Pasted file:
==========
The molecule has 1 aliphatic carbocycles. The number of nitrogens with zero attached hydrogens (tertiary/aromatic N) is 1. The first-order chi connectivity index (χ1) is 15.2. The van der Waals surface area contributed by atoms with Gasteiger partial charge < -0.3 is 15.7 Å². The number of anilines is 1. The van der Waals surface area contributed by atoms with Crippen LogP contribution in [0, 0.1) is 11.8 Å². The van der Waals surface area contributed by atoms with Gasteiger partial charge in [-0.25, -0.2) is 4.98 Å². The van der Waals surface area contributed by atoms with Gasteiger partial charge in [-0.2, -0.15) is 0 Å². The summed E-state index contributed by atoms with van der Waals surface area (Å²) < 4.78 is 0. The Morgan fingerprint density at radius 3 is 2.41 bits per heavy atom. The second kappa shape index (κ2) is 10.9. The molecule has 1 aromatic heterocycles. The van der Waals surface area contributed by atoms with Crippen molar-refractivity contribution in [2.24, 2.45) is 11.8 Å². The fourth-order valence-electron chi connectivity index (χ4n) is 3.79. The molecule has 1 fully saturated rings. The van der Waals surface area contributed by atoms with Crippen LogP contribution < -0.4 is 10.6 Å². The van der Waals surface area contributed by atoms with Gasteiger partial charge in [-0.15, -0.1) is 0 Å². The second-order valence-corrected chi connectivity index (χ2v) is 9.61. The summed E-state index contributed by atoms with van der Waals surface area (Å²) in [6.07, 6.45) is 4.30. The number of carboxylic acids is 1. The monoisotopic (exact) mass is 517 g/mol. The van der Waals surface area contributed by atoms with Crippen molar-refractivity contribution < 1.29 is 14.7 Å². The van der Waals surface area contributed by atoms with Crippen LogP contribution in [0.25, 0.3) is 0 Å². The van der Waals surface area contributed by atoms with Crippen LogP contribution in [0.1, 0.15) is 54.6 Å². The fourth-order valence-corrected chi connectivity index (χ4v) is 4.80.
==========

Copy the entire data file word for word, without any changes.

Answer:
The molecule has 1 aliphatic carbocycles. The number of nitrogens with zero attached hydrogens (tertiary/aromatic N) is 1. The first-order chi connectivity index (χ1) is 15.2. The van der Waals surface area contributed by atoms with Gasteiger partial charge < -0.3 is 15.7 Å². The number of anilines is 1. The van der Waals surface area contributed by atoms with Crippen LogP contribution in [0, 0.1) is 11.8 Å². The van der Waals surface area contributed by atoms with Gasteiger partial charge in [-0.25, -0.2) is 4.98 Å². The van der Waals surface area contributed by atoms with Gasteiger partial charge in [-0.2, -0.15) is 0 Å². The summed E-state index contributed by atoms with van der Waals surface area (Å²) < 4.78 is 0. The Morgan fingerprint density at radius 3 is 2.41 bits per heavy atom. The second kappa shape index (κ2) is 10.9. The molecule has 1 aromatic heterocycles. The van der Waals surface area contributed by atoms with Crippen molar-refractivity contribution in [2.24, 2.45) is 11.8 Å². The fourth-order valence-electron chi connectivity index (χ4n) is 3.79. The molecule has 1 fully saturated rings. The van der Waals surface area contributed by atoms with Crippen LogP contribution < -0.4 is 10.6 Å². The van der Waals surface area contributed by atoms with Gasteiger partial charge in [-0.15, -0.1) is 0 Å². The second-order valence-corrected chi connectivity index (χ2v) is 9.61. The summed E-state index contributed by atoms with van der Waals surface area (Å²) in [6.07, 6.45) is 4.30. The number of carboxylic acids is 1. The monoisotopic (exact) mass is 517 g/mol. The van der Waals surface area contributed by atoms with Crippen molar-refractivity contribution < 1.29 is 14.7 Å². The van der Waals surface area contributed by atoms with Crippen LogP contribution in [0.25, 0.3) is 0 Å². The van der Waals surface area contributed by atoms with Crippen LogP contribution in [0.1, 0.15) is 54.6 Å². The fourth-order valence-corrected chi connectivity index (χ4v) is 4.80.